Behavioral therapy for OCD is the predominant treatment approach in the US. The primary intervention, Exposure and Ritual Prevention (EX-RP or ERP), first developed by Meyer in the 1960s, involves prolonged exposure to situations that cause distress or fear combined with prevention of “ritual completion”. An example would be repeatedly touching a doorknob and resisting urges to wash until contamination obsessions fade. ERP is the most researched approach and consequently, there is a significant body of evidence supporting it’s effectiveness. At the same time, a well documented problem with BT/ERP is that many cannot tolerate the distress the treatment causes. Consequently, roughly 40% of those treated with ERP either don’t complete exposure tasks or dropout.
To address this limitation, behavioral therapists began to use some cognitive therapy techniques-such as cognitive reframing (looking at the evidence for and against a particular fear)-prior to the ERP phase of treatment. Although research demonstrated some decrease in both drop-out and relapse, the ERP component was not modified and, as with ERP alone, remained difficult to tolerate.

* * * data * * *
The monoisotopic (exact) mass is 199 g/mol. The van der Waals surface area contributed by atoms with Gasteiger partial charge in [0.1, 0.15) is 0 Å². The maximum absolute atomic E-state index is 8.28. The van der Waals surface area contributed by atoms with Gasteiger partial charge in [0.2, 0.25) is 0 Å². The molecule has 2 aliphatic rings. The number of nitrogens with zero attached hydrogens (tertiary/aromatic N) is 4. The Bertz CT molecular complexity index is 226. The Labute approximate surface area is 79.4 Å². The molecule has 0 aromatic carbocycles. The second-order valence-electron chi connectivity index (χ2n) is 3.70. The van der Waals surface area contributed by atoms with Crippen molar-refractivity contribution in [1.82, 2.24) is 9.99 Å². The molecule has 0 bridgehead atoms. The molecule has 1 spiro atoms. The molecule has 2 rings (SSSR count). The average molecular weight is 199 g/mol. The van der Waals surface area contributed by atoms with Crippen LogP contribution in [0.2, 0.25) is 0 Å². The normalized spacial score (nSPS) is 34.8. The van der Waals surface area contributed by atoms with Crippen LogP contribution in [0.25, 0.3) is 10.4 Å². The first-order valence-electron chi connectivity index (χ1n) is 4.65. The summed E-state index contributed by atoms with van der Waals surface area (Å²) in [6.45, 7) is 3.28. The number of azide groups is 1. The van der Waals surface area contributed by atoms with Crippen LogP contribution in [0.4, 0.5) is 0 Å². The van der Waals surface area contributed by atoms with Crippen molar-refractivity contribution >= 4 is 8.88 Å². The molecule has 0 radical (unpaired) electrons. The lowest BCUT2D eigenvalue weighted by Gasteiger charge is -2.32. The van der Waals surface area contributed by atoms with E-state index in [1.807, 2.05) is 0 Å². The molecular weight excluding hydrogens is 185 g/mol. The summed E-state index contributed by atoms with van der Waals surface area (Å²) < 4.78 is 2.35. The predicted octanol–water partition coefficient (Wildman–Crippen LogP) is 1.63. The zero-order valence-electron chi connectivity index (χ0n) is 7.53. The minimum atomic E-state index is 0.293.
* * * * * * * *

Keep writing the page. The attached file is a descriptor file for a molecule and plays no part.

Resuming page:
I briefly treated OCD with ERP-based CBT, but found that there were aspects of ERP that seemed unnatural and unnecessary. While it made sense that someone with contamination obsessions tolerate the distress of touching a doorknob; it did not make sense- or seem appropriate- to have someone lick her fingers after touching a toilet seat or purposely make a mistake on a paper for school. That goes beyond the bounds of reasonable or rational. I also found that the cognitive techniques used by proponents of this hybrid approach, were mere window dressing within the ERP model.
There is a narrative in certain segments of the American OCD treatment community that ERP is the only effective evidenced- based method to treat OCD. This is simply not true.